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Surgical drill feels its way through tissue

April 2, 2007

A medical drill being tested in the UK simplifies delicate surgical procedures by sensing the properties of surrounding tissue. It has already been used to give profoundly deaf patients cochlear implants — a process that requires extreme caution to avoid damaging delicate tissues inside the ear.

Surgical robots

January 19, 2012

surgicalrobots

Blake Hannaford and his colleagues at the University of Washington are about to release a flock of medical robots with wing-like arms, called Ravens, in the hope of stimulating innovation in the nascent field of robotic surgery.

The Raven — originally developed for the American army by Dr Hannaford and Jacob Rosen of the University of California, Santa Cruz as a prototype for robotic surgery on the battlefield —… read more

Surgical Robots Get a Sense of Touch

December 20, 2006

Researchers at Johns Hopkins have developed a haptic feedback system for surgical robots, which lack subtle sensations.

Their goal is to understand the forces of the robot interacting with the patient and to use motors on the master robot–controlled by the surgeon–to create forces that are equal to those being applied to the patient.

Surgical Tags Plan for Sex Offenders

November 15, 2002

Britain is considering a controversial scheme to implant surgically electronic tags in convicted pedophiles amid fears that the extent of the abuse of children has been massively underestimated. The government could then track pedophiles by satellite, with a system similar to that used to locate stolen cars. The tags can be put beneath the skin under local anesthetic and would also be able to monitor the heart rate and blood… read more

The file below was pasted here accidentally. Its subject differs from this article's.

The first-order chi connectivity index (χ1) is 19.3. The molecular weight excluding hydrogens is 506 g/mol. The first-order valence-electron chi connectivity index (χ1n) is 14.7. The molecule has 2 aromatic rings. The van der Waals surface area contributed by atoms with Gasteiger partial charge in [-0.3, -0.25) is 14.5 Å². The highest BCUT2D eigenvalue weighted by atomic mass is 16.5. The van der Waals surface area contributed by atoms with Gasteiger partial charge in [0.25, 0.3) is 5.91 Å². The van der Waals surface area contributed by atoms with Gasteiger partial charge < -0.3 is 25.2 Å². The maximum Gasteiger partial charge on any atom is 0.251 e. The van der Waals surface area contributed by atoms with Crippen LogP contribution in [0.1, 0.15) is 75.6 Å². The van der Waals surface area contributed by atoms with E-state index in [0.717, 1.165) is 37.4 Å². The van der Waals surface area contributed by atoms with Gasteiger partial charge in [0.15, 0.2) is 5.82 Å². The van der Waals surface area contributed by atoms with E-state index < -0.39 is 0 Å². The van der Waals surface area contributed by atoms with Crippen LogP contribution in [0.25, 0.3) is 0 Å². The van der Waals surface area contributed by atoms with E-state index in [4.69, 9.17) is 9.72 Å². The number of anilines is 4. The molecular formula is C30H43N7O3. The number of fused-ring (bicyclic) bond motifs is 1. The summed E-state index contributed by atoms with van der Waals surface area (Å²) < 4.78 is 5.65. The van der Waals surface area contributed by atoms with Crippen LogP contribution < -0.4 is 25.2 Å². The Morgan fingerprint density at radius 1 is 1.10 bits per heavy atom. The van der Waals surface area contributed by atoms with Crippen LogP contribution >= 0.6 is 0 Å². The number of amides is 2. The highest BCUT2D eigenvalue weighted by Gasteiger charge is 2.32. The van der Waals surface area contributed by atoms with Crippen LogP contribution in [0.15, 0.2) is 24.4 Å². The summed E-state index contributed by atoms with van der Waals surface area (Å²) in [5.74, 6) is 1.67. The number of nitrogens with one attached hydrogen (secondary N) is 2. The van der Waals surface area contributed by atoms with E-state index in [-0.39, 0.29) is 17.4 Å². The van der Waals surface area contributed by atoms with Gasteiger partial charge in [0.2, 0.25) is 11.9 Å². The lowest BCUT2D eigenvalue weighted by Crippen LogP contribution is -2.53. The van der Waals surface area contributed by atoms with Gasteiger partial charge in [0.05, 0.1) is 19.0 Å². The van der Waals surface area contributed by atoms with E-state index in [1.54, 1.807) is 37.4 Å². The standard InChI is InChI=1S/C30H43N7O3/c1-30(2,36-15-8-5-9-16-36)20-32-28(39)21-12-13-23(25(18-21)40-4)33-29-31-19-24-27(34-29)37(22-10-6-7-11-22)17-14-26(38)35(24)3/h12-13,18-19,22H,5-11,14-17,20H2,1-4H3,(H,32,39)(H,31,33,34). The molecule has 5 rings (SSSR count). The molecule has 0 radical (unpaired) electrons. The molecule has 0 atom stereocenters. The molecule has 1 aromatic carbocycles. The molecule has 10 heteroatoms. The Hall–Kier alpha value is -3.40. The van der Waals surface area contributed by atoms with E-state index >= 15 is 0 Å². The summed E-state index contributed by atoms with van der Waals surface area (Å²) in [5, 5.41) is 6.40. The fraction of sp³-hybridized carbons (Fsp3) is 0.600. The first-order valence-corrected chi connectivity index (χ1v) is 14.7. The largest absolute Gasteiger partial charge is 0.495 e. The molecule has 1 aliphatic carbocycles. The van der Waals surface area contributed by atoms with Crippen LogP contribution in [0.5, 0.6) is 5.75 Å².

Surprising discovery: Multicellular stress response is ‘all for one’

May 9, 2008

Northwestern University researchers have found that in the worm C. elegans, specialized neurons organize and control how cells respond to environmental stress, rather than the cells responding individually.

The researchers suggest that other organisms, including humans, may have a similar central neuronal control switch for regulating temperature and the expression of genes, which protects the health of proteins.

The results may lead to new ways to study stress… read more

Surprising responses to faces from single neurons in the amygdala

September 30, 2011

Adolphs HiRes

Which one of the two images on the right do you respond to?

Neurons in the the amygdala portion of the brain respond strongly when a person sees an entire face, but respond much less to a face in which only a very small region has been erased, neuroscientists from the California Institute of Technology (Caltech) have discovered by looking at recordings from… read more

Surprising twist in debate over lab-made H5N1

March 11, 2012

H5N1 virus (credit: Lennart Nilsson)

A researcher who created one of the H5N1 mutants and a leading U.S. health official say the threat has been blown out of proportion, offering what they said were clarifications and “new data” to better gauge the risk it presents.

Contrary to widespread reports, the researcher, Ron Fouchier of Erasmus MC in Rotterdam, the Netherlands, revealed that the virus made in his lab does not kill ferrets infected by… read more

Surveillance made easy

August 25, 2008

Governments around the world are developing increasingly sophisticated electronic surveillance methods in a bid to identify terrorist cells or spot criminal activity.